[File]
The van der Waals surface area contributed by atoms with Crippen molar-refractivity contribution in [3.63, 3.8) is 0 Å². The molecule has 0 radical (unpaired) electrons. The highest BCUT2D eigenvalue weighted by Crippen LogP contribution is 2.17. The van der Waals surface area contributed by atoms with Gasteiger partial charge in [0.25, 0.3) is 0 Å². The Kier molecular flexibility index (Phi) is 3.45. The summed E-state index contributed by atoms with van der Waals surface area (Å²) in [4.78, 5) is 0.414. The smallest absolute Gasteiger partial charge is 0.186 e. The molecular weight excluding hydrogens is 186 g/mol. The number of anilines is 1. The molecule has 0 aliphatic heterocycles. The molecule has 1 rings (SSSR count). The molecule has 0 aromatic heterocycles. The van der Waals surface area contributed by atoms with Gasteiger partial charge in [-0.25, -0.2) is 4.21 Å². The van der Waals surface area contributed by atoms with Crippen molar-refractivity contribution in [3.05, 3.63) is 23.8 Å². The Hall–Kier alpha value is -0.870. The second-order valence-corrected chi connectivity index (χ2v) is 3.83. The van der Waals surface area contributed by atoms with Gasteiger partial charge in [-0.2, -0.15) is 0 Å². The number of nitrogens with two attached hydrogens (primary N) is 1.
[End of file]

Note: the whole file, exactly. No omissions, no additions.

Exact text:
The van der Waals surface area contributed by atoms with Crippen molar-refractivity contribution in [3.63, 3.8) is 0 Å². The molecule has 0 radical (unpaired) electrons. The highest BCUT2D eigenvalue weighted by Crippen LogP contribution is 2.17. The van der Waals surface area contributed by atoms with Gasteiger partial charge in [0.25, 0.3) is 0 Å². The Kier molecular flexibility index (Phi) is 3.45. The summed E-state index contributed by atoms with van der Waals surface area (Å²) in [4.78, 5) is 0.414. The smallest absolute Gasteiger partial charge is 0.186 e. The molecular weight excluding hydrogens is 186 g/mol. The number of anilines is 1. The molecule has 0 aliphatic heterocycles. The molecule has 1 rings (SSSR count). The molecule has 0 aromatic heterocycles. The van der Waals surface area contributed by atoms with Gasteiger partial charge in [-0.25, -0.2) is 4.21 Å². The van der Waals surface area contributed by atoms with Crippen molar-refractivity contribution in [3.05, 3.63) is 23.8 Å². The Hall–Kier alpha value is -0.870. The second-order valence-corrected chi connectivity index (χ2v) is 3.83. The van der Waals surface area contributed by atoms with Gasteiger partial charge in [-0.2, -0.15) is 0 Å². The number of nitrogens with two attached hydrogens (primary N) is 1.